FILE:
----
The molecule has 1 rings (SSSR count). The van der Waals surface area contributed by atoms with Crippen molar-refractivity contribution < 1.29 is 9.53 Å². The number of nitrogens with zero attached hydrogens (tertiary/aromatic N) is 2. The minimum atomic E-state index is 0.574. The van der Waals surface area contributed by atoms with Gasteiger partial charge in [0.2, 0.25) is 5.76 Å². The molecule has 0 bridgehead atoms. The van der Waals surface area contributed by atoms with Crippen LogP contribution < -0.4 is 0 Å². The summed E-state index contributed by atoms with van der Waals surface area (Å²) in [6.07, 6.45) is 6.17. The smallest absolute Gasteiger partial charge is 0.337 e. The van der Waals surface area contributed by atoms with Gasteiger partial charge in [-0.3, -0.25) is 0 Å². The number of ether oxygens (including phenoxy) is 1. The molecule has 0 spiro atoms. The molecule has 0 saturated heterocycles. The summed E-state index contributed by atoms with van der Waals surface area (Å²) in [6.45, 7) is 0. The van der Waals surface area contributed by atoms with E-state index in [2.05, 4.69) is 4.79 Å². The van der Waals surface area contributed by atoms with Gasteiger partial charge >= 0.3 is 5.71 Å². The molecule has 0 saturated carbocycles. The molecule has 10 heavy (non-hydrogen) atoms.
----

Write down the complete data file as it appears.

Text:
The molecule has 1 rings (SSSR count). The van der Waals surface area contributed by atoms with Crippen molar-refractivity contribution < 1.29 is 9.53 Å². The number of nitrogens with zero attached hydrogens (tertiary/aromatic N) is 2. The minimum atomic E-state index is 0.574. The van der Waals surface area contributed by atoms with Gasteiger partial charge in [0.2, 0.25) is 5.76 Å². The molecule has 0 bridgehead atoms. The van der Waals surface area contributed by atoms with Crippen LogP contribution < -0.4 is 0 Å². The summed E-state index contributed by atoms with van der Waals surface area (Å²) in [6.07, 6.45) is 6.17. The smallest absolute Gasteiger partial charge is 0.337 e. The van der Waals surface area contributed by atoms with Gasteiger partial charge in [-0.3, -0.25) is 0 Å². The number of ether oxygens (including phenoxy) is 1. The molecule has 0 spiro atoms. The molecule has 0 saturated heterocycles. The summed E-state index contributed by atoms with van der Waals surface area (Å²) in [6.45, 7) is 0. The van der Waals surface area contributed by atoms with E-state index in [2.05, 4.69) is 4.79 Å². The van der Waals surface area contributed by atoms with Gasteiger partial charge >= 0.3 is 5.71 Å². The molecule has 0 saturated carbocycles. The molecule has 10 heavy (non-hydrogen) atoms.